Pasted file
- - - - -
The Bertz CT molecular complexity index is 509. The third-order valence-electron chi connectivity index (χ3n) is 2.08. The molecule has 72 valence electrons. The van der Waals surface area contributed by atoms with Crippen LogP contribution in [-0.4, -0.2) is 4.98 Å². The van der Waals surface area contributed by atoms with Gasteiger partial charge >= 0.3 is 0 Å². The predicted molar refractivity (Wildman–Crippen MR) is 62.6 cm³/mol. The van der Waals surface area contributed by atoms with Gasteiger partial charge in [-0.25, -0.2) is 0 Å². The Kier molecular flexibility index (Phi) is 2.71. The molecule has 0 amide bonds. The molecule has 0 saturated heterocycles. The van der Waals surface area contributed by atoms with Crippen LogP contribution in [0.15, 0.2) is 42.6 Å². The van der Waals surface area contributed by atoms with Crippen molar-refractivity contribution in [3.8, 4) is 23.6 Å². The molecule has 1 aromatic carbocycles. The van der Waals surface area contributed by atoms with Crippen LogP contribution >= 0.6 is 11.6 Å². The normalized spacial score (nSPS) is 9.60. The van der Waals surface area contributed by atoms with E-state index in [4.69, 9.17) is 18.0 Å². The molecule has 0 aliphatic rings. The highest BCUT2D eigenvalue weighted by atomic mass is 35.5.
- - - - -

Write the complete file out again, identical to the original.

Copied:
The Bertz CT molecular complexity index is 509. The third-order valence-electron chi connectivity index (χ3n) is 2.08. The molecule has 72 valence electrons. The van der Waals surface area contributed by atoms with Crippen LogP contribution in [-0.4, -0.2) is 4.98 Å². The van der Waals surface area contributed by atoms with Gasteiger partial charge >= 0.3 is 0 Å². The predicted molar refractivity (Wildman–Crippen MR) is 62.6 cm³/mol. The van der Waals surface area contributed by atoms with Gasteiger partial charge in [-0.25, -0.2) is 0 Å². The Kier molecular flexibility index (Phi) is 2.71. The molecule has 0 amide bonds. The molecule has 0 saturated heterocycles. The van der Waals surface area contributed by atoms with Crippen LogP contribution in [0.15, 0.2) is 42.6 Å². The van der Waals surface area contributed by atoms with Crippen molar-refractivity contribution in [3.8, 4) is 23.6 Å². The molecule has 1 aromatic carbocycles. The van der Waals surface area contributed by atoms with Crippen LogP contribution >= 0.6 is 11.6 Å². The normalized spacial score (nSPS) is 9.60. The van der Waals surface area contributed by atoms with E-state index in [4.69, 9.17) is 18.0 Å². The molecule has 0 aliphatic rings. The highest BCUT2D eigenvalue weighted by atomic mass is 35.5.